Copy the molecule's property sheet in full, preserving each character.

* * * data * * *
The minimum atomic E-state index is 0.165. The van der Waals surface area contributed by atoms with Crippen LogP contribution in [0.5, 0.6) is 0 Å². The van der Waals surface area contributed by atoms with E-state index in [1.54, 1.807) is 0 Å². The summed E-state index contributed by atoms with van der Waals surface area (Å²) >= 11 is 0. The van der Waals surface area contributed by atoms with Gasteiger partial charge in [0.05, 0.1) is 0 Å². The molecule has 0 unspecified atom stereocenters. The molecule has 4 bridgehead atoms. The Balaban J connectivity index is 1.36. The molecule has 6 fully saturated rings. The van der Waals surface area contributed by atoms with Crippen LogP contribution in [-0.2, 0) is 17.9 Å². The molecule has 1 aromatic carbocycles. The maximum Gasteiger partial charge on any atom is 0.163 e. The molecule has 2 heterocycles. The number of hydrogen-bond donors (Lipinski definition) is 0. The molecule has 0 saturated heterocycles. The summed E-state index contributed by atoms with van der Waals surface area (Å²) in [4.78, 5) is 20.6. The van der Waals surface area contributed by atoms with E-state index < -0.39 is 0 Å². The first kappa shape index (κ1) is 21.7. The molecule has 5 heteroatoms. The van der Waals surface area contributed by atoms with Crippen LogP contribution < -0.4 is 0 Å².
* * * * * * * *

The minimum atomic E-state index is 0.165. The van der Waals surface area contributed by atoms with Crippen LogP contribution in [0.5, 0.6) is 0 Å². The van der Waals surface area contributed by atoms with E-state index in [1.54, 1.807) is 0 Å². The summed E-state index contributed by atoms with van der Waals surface area (Å²) >= 11 is 0. The van der Waals surface area contributed by atoms with Gasteiger partial charge in [0.05, 0.1) is 0 Å². The molecule has 0 unspecified atom stereocenters. The molecule has 4 bridgehead atoms. The Balaban J connectivity index is 1.36. The molecule has 6 fully saturated rings. The van der Waals surface area contributed by atoms with Crippen LogP contribution in [-0.2, 0) is 17.9 Å². The molecule has 1 aromatic carbocycles. The maximum Gasteiger partial charge on any atom is 0.163 e. The molecule has 2 heterocycles. The number of hydrogen-bond donors (Lipinski definition) is 0. The molecule has 0 saturated heterocycles. The summed E-state index contributed by atoms with van der Waals surface area (Å²) in [4.78, 5) is 20.6. The van der Waals surface area contributed by atoms with E-state index < -0.39 is 0 Å². The first kappa shape index (κ1) is 21.7. The molecule has 5 heteroatoms. The van der Waals surface area contributed by atoms with Crippen LogP contribution < -0.4 is 0 Å².